Sign of the times: 4,000 Minneapolis youth seek 1,300 summer jobs

Back in December, we wondered how many kids would apply for a popular Minneapolis youth summer jobs program, thinking it might be a barometer of how young people were faring in the recession.

Now we have our answer — a record 4,000-plus applications for STEP-UP.

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Notification letters are going out this week. Program leaders still hope to have a total of 1,350 jobs recruited and in place. But right now they’re 300 jobs short and are busy contacting employers.

(If you’re a business interested in the program, here’s some information.)

These are paid summer internships. Youth ages 14 to 21 are matched with jobs in private businesses, government, non-profits and education.

The jobs pay at least $7.25 an hour, so they are a big deal in a recession that’s hit young people particularly hard. Last summer, STEP-UP received 3,200 applications for 1,300 jobs.

This year’s roughly 4,050 applicants are “definitely a record since STEP-UP was branded as such in 2004,” said director Tammy Dickinson.

“I think it shows how much teens have been impacted by the job market, in many cases having to work much harder to find work since in some cases adults that are unemployed are shifting into jobs that teens would typically fill,” Dickinson said.

No doubt.

In its teen summer jobs outlook report last spring, the state employment and economic development office saw an entry level labor market getting more crowded as “experienced workers are hit by layoffs, older workers delay retirement and brand-new college graduates seek employment outside their fields of study.”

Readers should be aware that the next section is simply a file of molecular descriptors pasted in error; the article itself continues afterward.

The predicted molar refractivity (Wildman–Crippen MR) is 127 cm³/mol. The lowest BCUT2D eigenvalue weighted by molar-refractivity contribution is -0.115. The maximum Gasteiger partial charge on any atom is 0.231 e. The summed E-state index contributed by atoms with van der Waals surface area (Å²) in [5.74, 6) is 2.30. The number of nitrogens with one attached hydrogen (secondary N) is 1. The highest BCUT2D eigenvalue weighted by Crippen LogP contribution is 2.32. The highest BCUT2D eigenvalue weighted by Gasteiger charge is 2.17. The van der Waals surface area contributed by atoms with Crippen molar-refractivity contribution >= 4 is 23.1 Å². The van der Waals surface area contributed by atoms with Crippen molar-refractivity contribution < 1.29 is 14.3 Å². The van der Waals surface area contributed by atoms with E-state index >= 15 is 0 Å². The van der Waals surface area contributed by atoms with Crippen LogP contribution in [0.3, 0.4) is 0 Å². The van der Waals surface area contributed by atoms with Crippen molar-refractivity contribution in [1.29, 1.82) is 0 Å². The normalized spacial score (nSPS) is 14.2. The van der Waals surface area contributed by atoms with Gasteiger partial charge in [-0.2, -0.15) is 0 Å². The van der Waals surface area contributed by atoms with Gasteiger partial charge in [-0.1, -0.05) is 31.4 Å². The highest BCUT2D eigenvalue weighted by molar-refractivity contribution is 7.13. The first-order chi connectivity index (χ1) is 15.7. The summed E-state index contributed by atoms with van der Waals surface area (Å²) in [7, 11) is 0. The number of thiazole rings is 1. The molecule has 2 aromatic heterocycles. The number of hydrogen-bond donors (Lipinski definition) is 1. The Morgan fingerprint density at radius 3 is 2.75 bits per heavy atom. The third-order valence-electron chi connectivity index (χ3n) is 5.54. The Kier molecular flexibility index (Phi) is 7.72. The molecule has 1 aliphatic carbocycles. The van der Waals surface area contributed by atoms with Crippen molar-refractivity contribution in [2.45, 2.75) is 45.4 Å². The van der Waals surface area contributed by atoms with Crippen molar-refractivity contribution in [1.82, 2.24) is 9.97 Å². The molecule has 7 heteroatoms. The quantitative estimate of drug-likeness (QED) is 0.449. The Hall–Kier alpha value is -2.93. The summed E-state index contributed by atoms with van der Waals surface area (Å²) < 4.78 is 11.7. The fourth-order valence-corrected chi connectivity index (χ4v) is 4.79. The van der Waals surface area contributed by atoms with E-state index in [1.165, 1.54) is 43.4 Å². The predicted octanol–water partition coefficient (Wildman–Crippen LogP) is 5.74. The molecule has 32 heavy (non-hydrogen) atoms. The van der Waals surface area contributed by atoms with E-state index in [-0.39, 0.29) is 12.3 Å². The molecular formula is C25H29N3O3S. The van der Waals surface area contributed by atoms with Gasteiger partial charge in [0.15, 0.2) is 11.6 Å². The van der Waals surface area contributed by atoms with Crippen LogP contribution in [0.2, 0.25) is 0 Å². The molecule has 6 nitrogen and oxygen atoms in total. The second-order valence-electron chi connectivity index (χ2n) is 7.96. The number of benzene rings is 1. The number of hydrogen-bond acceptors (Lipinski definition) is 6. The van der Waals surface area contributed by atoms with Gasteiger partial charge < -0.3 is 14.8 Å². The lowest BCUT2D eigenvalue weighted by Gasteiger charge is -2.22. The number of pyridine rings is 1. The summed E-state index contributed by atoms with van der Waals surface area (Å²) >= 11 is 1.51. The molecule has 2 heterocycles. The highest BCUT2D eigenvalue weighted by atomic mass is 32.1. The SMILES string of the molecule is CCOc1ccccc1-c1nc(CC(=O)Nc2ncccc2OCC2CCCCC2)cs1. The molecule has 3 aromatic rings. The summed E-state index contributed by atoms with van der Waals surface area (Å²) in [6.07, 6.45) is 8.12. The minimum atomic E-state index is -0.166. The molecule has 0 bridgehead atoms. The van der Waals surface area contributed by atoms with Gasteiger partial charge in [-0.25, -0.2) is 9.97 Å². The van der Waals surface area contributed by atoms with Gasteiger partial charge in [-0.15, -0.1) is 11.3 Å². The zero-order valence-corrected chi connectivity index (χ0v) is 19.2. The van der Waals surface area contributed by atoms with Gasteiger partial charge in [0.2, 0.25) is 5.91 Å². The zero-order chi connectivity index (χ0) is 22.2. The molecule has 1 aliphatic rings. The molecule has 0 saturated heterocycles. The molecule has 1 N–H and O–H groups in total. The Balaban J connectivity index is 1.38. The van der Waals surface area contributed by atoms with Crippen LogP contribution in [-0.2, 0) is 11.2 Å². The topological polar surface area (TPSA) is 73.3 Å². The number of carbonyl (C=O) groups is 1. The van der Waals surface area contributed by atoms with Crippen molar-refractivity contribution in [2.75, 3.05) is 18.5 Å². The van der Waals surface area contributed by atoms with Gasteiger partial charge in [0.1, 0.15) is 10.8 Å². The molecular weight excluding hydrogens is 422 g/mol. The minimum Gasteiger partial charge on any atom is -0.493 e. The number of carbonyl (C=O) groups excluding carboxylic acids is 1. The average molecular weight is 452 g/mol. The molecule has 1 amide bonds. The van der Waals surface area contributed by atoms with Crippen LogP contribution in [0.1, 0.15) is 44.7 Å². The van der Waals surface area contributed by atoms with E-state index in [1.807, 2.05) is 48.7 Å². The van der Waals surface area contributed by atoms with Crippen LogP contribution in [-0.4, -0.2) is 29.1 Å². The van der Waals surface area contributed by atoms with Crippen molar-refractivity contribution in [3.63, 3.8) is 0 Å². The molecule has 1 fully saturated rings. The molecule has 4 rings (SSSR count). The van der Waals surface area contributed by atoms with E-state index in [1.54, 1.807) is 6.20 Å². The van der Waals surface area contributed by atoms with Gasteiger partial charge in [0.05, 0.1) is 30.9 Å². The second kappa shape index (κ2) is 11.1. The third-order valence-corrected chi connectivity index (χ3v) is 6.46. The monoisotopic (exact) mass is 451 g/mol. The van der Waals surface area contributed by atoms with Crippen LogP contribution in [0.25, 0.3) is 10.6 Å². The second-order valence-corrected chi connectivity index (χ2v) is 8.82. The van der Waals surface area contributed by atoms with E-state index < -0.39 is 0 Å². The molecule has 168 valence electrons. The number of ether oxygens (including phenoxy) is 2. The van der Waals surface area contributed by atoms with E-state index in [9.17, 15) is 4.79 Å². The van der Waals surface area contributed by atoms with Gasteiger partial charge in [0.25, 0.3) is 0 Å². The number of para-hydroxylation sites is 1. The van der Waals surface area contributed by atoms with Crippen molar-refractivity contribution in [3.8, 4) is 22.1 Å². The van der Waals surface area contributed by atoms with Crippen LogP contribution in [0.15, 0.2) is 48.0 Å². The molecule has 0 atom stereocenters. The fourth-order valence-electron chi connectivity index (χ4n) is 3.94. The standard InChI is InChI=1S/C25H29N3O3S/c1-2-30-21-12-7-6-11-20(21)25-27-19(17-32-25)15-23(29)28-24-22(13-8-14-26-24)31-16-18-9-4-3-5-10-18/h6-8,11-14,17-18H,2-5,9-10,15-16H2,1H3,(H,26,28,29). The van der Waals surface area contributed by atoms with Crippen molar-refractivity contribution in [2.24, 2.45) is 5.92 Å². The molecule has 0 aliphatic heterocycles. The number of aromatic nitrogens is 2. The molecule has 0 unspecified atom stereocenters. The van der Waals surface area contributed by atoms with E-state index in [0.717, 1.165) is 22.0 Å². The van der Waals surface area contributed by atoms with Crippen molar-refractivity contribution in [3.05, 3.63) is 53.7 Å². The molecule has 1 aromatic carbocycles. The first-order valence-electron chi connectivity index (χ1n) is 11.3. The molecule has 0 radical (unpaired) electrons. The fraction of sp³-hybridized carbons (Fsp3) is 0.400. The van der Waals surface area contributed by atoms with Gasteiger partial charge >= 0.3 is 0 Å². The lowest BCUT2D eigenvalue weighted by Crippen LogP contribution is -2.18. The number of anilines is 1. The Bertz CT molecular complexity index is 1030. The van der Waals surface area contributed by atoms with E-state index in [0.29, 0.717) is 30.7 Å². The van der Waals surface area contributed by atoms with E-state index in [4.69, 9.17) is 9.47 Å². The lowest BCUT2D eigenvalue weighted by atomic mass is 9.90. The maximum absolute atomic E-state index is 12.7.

With so many breadwinners unemployed, it would be easy to dismiss the struggles of teens and young adults who are trying to find work. Minnesota’s newest overall jobless numbers will be out this morning and no one’s expecting a turnaround. (UPDATE: jobless rate came in at 7.3% for January, down slightly from 7.4% in December.)

But as we noted in a prior post, that summer cash isn’t just “fun money” any more. In many households it’s a vital piece of household income.

Dickinson says many of the employers that were on board last year are working with STEP-UP this year because of their commitment to the program and the benefits the interns bring to their companies.

However, “we are still stretching in the tighter economy to get enough employers to pledge jobs for 2010.”

  • Lakota Eldridge

    i would love to help